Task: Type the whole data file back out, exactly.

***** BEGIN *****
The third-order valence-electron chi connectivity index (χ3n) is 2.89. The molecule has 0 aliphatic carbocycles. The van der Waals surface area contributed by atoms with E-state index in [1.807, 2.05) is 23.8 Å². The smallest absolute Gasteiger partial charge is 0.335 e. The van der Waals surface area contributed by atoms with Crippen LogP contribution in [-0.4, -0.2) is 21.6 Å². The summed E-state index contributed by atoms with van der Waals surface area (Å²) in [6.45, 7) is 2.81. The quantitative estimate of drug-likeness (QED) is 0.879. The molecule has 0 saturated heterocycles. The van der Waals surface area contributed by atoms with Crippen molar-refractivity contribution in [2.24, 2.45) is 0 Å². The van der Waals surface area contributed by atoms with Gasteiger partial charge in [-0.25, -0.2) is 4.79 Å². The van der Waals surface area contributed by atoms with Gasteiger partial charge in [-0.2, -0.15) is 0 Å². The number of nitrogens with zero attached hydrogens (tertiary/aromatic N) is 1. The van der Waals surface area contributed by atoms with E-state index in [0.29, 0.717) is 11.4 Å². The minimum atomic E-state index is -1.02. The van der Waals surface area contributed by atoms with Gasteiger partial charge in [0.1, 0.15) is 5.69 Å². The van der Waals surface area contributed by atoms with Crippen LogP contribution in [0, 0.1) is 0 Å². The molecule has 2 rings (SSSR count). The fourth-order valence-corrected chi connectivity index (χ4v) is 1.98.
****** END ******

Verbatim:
The third-order valence-electron chi connectivity index (χ3n) is 2.89. The molecule has 0 aliphatic carbocycles. The van der Waals surface area contributed by atoms with E-state index in [1.807, 2.05) is 23.8 Å². The smallest absolute Gasteiger partial charge is 0.335 e. The van der Waals surface area contributed by atoms with Crippen LogP contribution in [-0.4, -0.2) is 21.6 Å². The summed E-state index contributed by atoms with van der Waals surface area (Å²) in [6.45, 7) is 2.81. The quantitative estimate of drug-likeness (QED) is 0.879. The molecule has 0 saturated heterocycles. The van der Waals surface area contributed by atoms with Crippen molar-refractivity contribution in [2.24, 2.45) is 0 Å². The van der Waals surface area contributed by atoms with Gasteiger partial charge in [-0.25, -0.2) is 4.79 Å². The van der Waals surface area contributed by atoms with Gasteiger partial charge in [-0.2, -0.15) is 0 Å². The number of nitrogens with zero attached hydrogens (tertiary/aromatic N) is 1. The van der Waals surface area contributed by atoms with E-state index in [0.29, 0.717) is 11.4 Å². The minimum atomic E-state index is -1.02. The van der Waals surface area contributed by atoms with Gasteiger partial charge in [0.1, 0.15) is 5.69 Å². The van der Waals surface area contributed by atoms with Crippen LogP contribution in [0, 0.1) is 0 Å². The molecule has 2 rings (SSSR count). The fourth-order valence-corrected chi connectivity index (χ4v) is 1.98.